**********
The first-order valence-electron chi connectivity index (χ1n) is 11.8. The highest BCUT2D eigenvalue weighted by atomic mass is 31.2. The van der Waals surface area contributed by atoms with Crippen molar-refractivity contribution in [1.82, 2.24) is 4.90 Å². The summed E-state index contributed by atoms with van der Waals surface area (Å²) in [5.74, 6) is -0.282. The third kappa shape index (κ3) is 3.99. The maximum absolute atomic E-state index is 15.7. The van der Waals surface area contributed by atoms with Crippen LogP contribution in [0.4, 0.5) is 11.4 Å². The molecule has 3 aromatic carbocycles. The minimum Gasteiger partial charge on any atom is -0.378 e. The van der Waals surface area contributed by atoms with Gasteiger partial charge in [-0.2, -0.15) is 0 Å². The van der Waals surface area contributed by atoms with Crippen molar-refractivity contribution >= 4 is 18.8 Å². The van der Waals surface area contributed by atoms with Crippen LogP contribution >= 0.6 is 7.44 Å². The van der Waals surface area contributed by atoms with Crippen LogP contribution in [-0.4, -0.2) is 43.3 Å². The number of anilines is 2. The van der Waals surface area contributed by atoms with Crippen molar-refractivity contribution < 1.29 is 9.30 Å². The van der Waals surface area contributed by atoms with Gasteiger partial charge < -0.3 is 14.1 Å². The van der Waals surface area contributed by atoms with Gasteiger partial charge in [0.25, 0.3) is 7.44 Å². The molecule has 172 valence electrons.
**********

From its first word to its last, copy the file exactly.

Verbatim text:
The first-order valence-electron chi connectivity index (χ1n) is 11.8. The highest BCUT2D eigenvalue weighted by atomic mass is 31.2. The van der Waals surface area contributed by atoms with Crippen molar-refractivity contribution in [1.82, 2.24) is 4.90 Å². The summed E-state index contributed by atoms with van der Waals surface area (Å²) in [5.74, 6) is -0.282. The third kappa shape index (κ3) is 3.99. The maximum absolute atomic E-state index is 15.7. The van der Waals surface area contributed by atoms with Crippen LogP contribution in [0.4, 0.5) is 11.4 Å². The molecule has 3 aromatic carbocycles. The minimum Gasteiger partial charge on any atom is -0.378 e. The van der Waals surface area contributed by atoms with Gasteiger partial charge in [-0.2, -0.15) is 0 Å². The van der Waals surface area contributed by atoms with Crippen molar-refractivity contribution >= 4 is 18.8 Å². The van der Waals surface area contributed by atoms with Crippen LogP contribution >= 0.6 is 7.44 Å². The van der Waals surface area contributed by atoms with Crippen LogP contribution in [-0.4, -0.2) is 43.3 Å². The number of anilines is 2. The van der Waals surface area contributed by atoms with Crippen molar-refractivity contribution < 1.29 is 9.30 Å². The van der Waals surface area contributed by atoms with Gasteiger partial charge < -0.3 is 14.1 Å². The van der Waals surface area contributed by atoms with Gasteiger partial charge in [0.25, 0.3) is 7.44 Å². The molecule has 172 valence electrons.